I am having problem in interfacing 2 FRDM-K20D50 boards using SPI. Kindly look at this link. I have posted my problem here SPI communication b/w two FRDM-K20D50M Boards I am unable to find where i am doing wrong. Kindly look into the matter
If you are trying to get a pair of 'complex peripherals' to transfer serial data over a link, you might find it easier to start with the Freescale SCI2CAN example project (although you will need to add CAN transceivers).
I am not very confident on CAN as it will be a new topic for me, so it may take some time to configure things on it. I will try that and will keep u posted. but since the deadline of my project is close so 1st I will try with RS-485. and then will try to switch to CAN. Thanks for giving consolidated information about how CAN is better then the rest for long wire communication. :smileyhappy:
Up to some extent, CAN is more difficult to debug at hardware and logical levels than RS485 or even I2C or SPI, but it is definitively one very robust, reliable and standardized bus.
Thanks for mentioning the CAN bus and for sharing your solution regarding the timers synchronization. It will also be usefull for amit.kumar in his project.
Amit never gives a 'required tolerance' for clock sync between the uCs, and that would certainly figure in to 'how much work' to put into an interface! The CAN peripherals can certainly be 'a challenge', but you reap other benefits from the inherent 'smarts' therein: Fully buffered for 8 complete messages 'in' and 'out' (6 'in' using the RX FIFO which then leaves 8 for TX MBs), with self-retry on faults, plus optional traffic filtering! Not to mention fully arbited multidrop bidirectional communication on one (or two) wires.
The SPI bus is intended for communicating devices which are close, preferably in the same board. 10-20m is a way too long distance for one SPI bus. Perhaps you should consider using RS485 or RS422, with high quality twisted pairs cable. Pay attention to the fact that a relation exists between the cable length and the max communication speed (bit rate).
One more thing to consider is protection, as it will be more than expectable that interferences will be present in the cable, inputs and outputs connecting to the cable must be overvoltage/esd protected.
This links could help you to get some background:
Maxim, ti (Analog Devices) and Linear, among many others, all have RS485 transceivers.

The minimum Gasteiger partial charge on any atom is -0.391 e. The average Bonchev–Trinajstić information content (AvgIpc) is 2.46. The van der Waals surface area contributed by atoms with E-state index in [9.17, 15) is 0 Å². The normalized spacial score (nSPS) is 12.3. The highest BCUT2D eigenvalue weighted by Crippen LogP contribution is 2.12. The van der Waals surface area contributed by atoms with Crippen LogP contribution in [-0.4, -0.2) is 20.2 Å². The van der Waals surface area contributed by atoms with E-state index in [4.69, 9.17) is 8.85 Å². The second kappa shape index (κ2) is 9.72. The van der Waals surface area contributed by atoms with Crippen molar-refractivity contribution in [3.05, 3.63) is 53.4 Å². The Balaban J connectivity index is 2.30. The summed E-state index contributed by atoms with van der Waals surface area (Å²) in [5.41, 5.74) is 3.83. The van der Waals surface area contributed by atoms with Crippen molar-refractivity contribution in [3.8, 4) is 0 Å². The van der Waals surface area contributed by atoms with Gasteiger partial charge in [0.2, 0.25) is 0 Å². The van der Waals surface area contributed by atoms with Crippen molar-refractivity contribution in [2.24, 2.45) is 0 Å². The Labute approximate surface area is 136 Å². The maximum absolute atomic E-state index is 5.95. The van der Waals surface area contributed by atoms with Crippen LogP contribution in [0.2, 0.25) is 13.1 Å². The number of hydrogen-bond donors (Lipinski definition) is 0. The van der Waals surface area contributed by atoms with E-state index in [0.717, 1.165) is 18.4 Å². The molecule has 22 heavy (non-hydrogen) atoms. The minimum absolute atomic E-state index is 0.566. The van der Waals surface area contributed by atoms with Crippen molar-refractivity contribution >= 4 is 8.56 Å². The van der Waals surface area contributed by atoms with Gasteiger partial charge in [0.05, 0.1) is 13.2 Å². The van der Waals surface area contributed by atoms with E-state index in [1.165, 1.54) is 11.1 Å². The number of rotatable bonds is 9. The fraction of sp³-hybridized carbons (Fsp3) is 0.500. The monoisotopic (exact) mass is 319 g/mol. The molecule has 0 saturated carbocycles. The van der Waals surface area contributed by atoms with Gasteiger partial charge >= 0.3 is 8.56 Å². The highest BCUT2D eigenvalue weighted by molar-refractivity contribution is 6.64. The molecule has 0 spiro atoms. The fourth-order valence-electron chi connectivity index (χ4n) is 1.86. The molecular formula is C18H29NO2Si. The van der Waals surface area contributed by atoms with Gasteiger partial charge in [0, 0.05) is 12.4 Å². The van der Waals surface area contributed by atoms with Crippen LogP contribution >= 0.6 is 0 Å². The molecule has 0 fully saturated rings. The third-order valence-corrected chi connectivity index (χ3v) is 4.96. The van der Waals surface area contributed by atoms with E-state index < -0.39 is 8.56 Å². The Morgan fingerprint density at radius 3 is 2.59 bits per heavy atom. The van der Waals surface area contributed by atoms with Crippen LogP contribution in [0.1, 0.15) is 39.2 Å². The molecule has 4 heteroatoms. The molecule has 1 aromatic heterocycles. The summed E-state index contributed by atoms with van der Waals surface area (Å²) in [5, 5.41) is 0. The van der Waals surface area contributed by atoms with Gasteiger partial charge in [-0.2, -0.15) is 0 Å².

Take also good care when reading the parameters spec, some of them could say something like "±35kV high ESD-protected transceiver", that does not mean it can withstand 35kV on the lines. For specifying that parameter one very specific body discharge model is used that deviates (for being polite) from real life discharges and interferences you'll face.
Hope it helps,
I will try this and will update you about the status. I wanted to know what is the maximum length for transmitting signal through SPI or I2C? so that I can place sensor as near as possible.
Using shielded cables and proper impedance adaptation and filtering you could connect to one I2C device even with one 1m long cable. We succeeded in doing it once using relatively low speeds (below 50KHz), but it was difficult to achieve due to low noise inmunity and high speed glitches that some times got the I2C states machines crazy.
I would not recommend using SPI for more than 15-to-20 cm as it will become complex to distribute the high rate clocks and signals (it is indeed complex even below 10cm).
If you're still evaluating the usage of SPI, perhaps this (http://www.ti.com/lit/an/slyt441/slyt441.pdf) note from ti will be of help for you. But it will add more cost than using RS485/RS422.
I was just trying SPI communication for small distance so just to verify if the block diagram is correct or it needs some modification?
Actually I was going through the schematic of FRDM-K20D50 board. I found that open SDA is also connected using SPI but in this schematic they used 74LVC125ADB IC just before interfacing with Target uc.so Is there any need to connect this IC in above circuit ? as all the above uc is working on 3.3V so I think I can interface it directly. correct me if I am wrong.
The SPI communication between 2 FRDM board was done successfully kindly refer this link SPI communication b/w two FRDM-K20D50M Boards the issue was with FRDM board. the J17 jumper is needed to be cut as it is connected to the accelerometer so the board was having problem in transmitting data . after cutting the track the board is working fine for SPI.
Thanks VictorLorenzo for the reply. All the microcontrollers will be on different boards with minimum distance b/w them around 2-3 meters and maximum distance can vary upto 30 meters. and thanks for the suggestion for sync of RTC clocks. I will try that
Thanks Perla for the reply. I was wondering that if I connect 1 common RTC with all controllers then there may be some noise as all the controllers will be at some distance. altough I will try the same and will revert back